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http://rss.slashdot.org:80/~r/Slashdot/slashdot/~3/ST5KcjG9HMk/article.pl

[#] Wed Apr 22 2009 19:12:00 EDT from timothy

Subject: Analyzing YouTube's Audio Fingerprinter

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Al Benedetto writes "I stumbled across this article which analyzes the YouTube audio content identification system in-depth. Apparently, since YouTube's system has no transparency, the behaviors had to be determined based on dozens of trial-and-error video uploads. The author tries things like speed/pitch adjustment, the addition of background noise, as well as other audio tweaks to determine exactly what you'd need to adjust before the fingerprinter started mis-identifying material. From the article: 'When I muted the beginning of the song up until 0:30 (leaving the rest to play) the fingerprinter missed it. When I kept the beginning up until 0:30 and muted everything from 0:30 to the end, the fingerprinter caught it. That indicates that the content database only knows about something in the first 30 seconds of the song. As long as you cut that part off, you can theoretically use the remainder of the song without being detected. I don't know if all samples in the content database suffer from similar weaknesses, but it's something that merits further research.'"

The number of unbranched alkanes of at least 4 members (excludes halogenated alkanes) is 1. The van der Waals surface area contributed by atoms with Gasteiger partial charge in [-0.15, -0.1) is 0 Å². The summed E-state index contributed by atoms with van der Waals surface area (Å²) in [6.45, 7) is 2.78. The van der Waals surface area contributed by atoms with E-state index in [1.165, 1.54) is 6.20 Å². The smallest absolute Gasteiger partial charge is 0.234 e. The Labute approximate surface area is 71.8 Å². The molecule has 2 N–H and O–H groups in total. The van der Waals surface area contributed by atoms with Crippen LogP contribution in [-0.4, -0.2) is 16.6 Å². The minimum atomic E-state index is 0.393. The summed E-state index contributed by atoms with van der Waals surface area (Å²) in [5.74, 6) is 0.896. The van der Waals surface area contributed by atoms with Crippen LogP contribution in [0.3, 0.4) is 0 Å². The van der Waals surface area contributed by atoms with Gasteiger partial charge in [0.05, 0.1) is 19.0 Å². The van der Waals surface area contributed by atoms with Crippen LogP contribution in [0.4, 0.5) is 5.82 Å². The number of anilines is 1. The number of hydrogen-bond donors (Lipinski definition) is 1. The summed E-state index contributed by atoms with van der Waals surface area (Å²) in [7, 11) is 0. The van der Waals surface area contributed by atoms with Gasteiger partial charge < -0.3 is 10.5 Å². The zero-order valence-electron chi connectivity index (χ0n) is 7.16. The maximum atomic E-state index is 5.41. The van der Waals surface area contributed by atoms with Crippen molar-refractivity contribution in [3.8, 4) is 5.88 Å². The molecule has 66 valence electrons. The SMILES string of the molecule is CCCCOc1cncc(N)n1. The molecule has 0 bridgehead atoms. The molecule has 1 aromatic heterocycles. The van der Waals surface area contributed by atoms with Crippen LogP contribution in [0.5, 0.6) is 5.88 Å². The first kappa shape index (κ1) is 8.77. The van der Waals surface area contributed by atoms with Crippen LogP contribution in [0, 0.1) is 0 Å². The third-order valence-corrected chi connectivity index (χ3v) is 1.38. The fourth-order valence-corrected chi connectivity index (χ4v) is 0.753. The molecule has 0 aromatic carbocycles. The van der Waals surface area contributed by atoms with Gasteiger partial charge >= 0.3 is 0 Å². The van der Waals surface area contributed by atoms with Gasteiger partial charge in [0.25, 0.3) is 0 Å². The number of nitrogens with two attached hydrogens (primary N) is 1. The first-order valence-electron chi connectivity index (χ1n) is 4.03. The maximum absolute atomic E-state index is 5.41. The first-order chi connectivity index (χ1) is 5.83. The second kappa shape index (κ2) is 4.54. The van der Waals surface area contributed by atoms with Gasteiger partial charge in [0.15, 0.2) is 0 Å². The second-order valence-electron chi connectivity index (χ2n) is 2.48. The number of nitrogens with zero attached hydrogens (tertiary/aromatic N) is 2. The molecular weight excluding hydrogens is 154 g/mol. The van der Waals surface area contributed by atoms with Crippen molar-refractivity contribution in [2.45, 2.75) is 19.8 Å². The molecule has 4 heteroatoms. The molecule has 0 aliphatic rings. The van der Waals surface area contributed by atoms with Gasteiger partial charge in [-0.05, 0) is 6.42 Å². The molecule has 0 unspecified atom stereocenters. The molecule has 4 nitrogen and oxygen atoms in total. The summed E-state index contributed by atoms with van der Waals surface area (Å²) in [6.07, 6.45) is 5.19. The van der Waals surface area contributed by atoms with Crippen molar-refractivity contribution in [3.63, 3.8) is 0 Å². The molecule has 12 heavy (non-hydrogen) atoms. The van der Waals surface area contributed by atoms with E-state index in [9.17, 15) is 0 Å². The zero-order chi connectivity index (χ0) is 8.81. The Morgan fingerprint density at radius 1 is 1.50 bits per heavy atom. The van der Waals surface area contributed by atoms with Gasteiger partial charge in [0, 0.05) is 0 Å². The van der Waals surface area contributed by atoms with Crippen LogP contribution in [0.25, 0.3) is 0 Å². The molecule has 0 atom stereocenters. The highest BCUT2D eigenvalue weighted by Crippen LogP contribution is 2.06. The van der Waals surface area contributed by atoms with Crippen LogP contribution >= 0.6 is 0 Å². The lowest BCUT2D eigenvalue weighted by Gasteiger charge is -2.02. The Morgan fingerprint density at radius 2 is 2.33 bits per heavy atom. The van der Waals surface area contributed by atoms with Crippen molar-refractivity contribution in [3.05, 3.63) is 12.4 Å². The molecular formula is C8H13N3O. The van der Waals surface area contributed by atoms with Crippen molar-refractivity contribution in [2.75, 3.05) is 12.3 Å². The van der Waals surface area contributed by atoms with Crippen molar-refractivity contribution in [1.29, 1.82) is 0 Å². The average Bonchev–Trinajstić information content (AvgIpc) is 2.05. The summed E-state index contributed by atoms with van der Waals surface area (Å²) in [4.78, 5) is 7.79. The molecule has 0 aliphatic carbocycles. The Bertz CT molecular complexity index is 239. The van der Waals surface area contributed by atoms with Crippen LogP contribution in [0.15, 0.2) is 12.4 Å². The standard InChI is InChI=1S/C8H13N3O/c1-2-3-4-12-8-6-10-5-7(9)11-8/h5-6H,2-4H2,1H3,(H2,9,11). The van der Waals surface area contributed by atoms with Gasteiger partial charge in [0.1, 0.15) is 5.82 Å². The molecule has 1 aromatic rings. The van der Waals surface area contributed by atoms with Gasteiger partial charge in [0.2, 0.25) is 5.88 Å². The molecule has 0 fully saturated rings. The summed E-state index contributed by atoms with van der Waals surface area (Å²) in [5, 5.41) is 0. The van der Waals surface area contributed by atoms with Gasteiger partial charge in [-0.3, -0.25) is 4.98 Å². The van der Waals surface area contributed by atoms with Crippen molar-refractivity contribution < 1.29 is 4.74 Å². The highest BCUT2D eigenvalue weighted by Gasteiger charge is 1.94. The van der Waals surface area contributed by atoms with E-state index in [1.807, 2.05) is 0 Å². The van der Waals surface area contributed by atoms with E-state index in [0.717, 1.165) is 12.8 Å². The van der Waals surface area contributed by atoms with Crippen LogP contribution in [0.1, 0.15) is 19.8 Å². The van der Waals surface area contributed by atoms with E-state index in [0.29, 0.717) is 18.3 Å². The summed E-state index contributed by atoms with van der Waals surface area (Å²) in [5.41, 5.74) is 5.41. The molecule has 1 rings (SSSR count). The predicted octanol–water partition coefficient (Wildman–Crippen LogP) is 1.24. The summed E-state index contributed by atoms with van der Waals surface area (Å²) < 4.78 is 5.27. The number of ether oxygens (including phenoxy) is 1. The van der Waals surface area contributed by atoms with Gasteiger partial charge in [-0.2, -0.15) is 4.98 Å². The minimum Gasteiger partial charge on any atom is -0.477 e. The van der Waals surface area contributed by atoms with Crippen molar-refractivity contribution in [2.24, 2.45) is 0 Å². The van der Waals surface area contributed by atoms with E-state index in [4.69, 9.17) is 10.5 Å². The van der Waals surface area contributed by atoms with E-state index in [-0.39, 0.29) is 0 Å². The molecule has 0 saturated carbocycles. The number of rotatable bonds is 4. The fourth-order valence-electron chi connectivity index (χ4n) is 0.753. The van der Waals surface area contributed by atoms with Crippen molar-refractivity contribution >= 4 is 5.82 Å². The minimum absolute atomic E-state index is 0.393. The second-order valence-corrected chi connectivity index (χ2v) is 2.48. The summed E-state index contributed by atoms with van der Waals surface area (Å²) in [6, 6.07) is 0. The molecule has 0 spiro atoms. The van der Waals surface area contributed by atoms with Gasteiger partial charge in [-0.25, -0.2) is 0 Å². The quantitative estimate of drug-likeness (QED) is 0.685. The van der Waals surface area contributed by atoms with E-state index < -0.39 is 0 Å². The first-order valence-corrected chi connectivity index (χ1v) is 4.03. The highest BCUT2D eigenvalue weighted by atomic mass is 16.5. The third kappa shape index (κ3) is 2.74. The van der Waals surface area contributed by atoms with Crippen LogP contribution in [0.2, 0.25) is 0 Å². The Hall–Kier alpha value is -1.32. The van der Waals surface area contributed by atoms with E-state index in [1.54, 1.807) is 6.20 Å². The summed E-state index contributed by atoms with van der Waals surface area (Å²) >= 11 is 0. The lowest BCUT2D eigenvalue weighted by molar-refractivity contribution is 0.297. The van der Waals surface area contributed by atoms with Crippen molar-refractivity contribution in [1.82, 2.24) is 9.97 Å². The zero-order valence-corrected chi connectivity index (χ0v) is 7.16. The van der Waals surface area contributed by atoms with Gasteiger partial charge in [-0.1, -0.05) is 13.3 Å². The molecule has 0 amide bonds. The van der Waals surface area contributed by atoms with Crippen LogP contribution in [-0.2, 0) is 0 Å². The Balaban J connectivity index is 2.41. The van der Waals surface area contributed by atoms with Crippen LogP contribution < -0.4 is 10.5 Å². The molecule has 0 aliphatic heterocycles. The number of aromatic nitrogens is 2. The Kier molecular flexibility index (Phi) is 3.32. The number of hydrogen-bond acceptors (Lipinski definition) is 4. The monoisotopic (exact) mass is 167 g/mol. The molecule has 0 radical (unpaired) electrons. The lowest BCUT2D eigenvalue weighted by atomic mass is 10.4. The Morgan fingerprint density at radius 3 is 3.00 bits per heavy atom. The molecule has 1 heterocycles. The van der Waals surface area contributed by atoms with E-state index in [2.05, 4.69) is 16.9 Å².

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http://rss.slashdot.org:80/~r/Slashdot/slashdot/~3/wWOdha3nEqI/article.pl

[#] Wed Apr 22 2009 18:31:00 EDT from Soulskill

Subject: BioShock 2 Interviews and Early Looks

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Parz writes with word that new information is emerging about the much-anticipated BioShock 2. Eurogamer has a detailed write-up about the game, saying that it raises curiosity and exhibits plot-depth in a manner similar to the first game. Gamespot has a video interview with some of the developers, in which they talk about some of the new environments and how they're able to do more with the story in a sequel by not having to explain the fundamental characteristics of the setting. In an interview with Gameplayer, Lead Level Architect Hogarth de la Plante said, "You'll see locations in BioShock 2 that are completely flooded interior structures that you can walk through out in the ocean." A gameplay trailer was recently released, and screenshots are available as well.

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http://rss.slashdot.org:80/~r/Slashdot/slashdot/~3/pm_vv2ELSo8/article.pl